This will run the Pipeline in 'realtime' mode. That is, the program will try to run exactly as fast as the real world time (the time you see on a wall clock). For the "Dataset preview" data, this will take approximately 8 minutes. The realtime mode is the mode you need when controlling a simulator during a human-in-the-loop experiment. However, when calculating results for later inspection using Foxglove, you might want to let the program run as fast as possible for your hardware. To do so, add the --free arguments:

./build/bin/demo_oracle_predictor -c applications/demo_oracle_predictor/config.json --free

The recorded MCAP data file will be called demo_oracle_predictor.mcap and you can find it in the directory from which you run the application (i.e., the root of the repository).


The results can be inspected using Foxglove Studio. An example screenshot of typical cueing results is shown below. Click here to enlarge.

Foxglove Studio screenshot.

From the results, observe the following:

  1. The 'phase shift' between the reference output and expected output of the lateral and longitudinal motion cues is very small. That is, the shape of the expected output follows the shape of the reference output precisely, but with some scaling errors.
  2. Very few false cues can be observed in the lateral and longitudinal channels.
  3. The roll and pitch motion is used to provide lateral and longitudinal specific forces (typically referred to as "g-tilt"), but note that this effect was not 'programmed into' the algorithm manually. It just results automatically from the taken approach.
  4. Given the rather limited yaw motion space of a hexapod, the MPMCA will extensively 'pre-position' the simulator to obtain more space. Whether or not the person inside the simulator will be able to feel this pre-positioning depends on many factors. For this particular example, it is likely that it can be felt, as the pre-positioning rotational rate exceeds 5 deg/s.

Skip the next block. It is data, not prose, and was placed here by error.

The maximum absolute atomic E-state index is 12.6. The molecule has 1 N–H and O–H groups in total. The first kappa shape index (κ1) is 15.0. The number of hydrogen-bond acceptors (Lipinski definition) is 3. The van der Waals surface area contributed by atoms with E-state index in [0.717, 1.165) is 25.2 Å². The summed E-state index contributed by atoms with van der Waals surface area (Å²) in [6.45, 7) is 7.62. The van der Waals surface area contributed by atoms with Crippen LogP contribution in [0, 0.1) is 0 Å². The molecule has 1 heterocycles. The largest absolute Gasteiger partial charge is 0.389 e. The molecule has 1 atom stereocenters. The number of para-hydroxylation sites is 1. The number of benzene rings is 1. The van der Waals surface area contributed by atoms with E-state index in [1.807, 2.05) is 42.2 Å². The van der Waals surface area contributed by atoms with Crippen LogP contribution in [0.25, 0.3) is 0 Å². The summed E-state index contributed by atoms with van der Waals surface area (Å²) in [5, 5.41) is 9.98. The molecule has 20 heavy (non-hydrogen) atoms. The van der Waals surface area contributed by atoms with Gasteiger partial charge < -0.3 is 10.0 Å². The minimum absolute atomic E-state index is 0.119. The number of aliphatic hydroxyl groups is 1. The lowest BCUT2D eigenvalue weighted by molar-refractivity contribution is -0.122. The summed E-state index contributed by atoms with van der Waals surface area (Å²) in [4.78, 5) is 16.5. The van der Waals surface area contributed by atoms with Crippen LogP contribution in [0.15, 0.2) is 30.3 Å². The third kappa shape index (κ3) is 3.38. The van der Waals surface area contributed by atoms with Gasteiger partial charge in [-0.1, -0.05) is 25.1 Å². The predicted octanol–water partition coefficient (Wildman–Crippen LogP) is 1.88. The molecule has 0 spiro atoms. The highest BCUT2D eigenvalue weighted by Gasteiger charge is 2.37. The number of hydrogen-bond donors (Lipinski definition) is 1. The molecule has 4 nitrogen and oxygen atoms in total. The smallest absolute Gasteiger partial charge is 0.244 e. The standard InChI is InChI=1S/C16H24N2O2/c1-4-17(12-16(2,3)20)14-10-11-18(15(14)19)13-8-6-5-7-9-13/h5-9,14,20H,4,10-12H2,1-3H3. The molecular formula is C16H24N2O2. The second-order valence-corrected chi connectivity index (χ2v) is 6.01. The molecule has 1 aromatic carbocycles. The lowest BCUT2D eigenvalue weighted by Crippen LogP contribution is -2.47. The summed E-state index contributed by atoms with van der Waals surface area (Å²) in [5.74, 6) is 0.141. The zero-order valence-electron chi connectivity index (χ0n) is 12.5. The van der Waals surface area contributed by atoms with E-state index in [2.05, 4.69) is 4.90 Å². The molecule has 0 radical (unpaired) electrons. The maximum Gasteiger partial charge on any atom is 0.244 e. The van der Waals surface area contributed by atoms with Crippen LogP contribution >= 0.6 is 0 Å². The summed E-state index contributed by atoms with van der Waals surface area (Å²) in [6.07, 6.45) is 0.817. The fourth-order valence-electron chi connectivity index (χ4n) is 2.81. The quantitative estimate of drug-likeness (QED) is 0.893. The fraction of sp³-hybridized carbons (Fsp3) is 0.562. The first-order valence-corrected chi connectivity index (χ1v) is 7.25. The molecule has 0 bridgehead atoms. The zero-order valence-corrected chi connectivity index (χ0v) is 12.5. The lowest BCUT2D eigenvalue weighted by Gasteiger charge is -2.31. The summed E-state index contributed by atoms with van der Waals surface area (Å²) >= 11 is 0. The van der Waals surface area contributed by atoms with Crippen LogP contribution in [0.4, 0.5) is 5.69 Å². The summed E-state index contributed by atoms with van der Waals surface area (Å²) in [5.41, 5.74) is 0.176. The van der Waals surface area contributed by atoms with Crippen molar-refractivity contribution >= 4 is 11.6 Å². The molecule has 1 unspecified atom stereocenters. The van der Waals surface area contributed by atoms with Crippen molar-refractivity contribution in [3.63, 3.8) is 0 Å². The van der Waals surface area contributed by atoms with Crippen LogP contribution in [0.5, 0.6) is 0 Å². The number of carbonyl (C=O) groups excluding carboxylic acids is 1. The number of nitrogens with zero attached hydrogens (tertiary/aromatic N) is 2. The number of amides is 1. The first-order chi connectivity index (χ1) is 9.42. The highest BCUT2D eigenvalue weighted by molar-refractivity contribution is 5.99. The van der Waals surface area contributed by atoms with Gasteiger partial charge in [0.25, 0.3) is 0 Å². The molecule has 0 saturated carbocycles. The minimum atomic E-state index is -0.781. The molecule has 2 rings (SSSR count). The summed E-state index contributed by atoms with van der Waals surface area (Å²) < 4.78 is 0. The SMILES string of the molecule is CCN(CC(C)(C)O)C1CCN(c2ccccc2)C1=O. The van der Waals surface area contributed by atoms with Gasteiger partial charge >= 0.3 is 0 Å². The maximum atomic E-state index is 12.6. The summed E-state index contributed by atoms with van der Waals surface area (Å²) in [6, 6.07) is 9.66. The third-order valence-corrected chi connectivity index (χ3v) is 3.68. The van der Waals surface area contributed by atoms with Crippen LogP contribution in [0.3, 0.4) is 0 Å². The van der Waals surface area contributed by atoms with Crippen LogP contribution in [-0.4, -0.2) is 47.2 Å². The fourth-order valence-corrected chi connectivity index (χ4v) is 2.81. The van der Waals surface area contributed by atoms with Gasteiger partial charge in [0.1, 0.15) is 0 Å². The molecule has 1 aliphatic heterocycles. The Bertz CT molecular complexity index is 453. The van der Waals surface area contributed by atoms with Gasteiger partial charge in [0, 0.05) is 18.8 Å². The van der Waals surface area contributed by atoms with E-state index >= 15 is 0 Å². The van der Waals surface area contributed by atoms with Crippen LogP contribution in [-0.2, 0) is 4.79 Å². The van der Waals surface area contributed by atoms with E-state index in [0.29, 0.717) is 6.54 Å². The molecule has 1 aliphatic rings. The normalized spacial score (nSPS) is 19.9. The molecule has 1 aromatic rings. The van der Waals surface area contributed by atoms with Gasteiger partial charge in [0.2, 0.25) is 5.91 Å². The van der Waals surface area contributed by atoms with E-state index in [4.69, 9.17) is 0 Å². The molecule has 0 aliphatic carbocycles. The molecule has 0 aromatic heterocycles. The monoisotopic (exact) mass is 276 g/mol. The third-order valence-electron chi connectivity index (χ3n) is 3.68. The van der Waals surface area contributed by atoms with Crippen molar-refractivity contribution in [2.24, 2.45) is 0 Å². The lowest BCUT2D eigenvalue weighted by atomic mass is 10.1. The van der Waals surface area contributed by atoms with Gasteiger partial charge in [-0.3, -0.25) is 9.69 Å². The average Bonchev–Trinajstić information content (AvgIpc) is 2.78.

5. The MPMCA accurately replicates the 'low frequency' motions, such as cornering accelerations and braking/acceleration, but also replicates the 'high frequency' motions, such as road noise and bumps in the road.

Cueing improvements#

The cueing results obtained with this example will certainly not be the best results possible for this dataset and this simulator. Several improvements can be obtained from the following:

  1. Add the ScaleInertialReference Step to linearly scale the reference output signals. For the MpmcaHexapod simulator, a good starting point is to scale the longitudinal and lateral specific forces by a factor of 0.5, and the yaw rotational rates by 0.4.
  2. Modify the output error weights to emphasize certain degrees-of-freedom over others. In this example, the "magic-10" output error weights are used (i.e., 1.0 for specific forces, and 10.0 for rotational rates), but other values might lead to better results.


  1. Geyer, J., Kassahun, Y., Mahmudi, M., Ricou, X., Durgesh, R., Chung, A. S., Hauswald, L., Pham, V. H., Mühlegg, M., Dorn, S., Fernandez, T., Jänicke, M., Mirashi, S., Savani, C., Sturm, M., Vorobiov, O., Oelker, M., Garreis, S., & Schuberth, P. (2020). A2D2: Audi Autonomous Driving Dataset.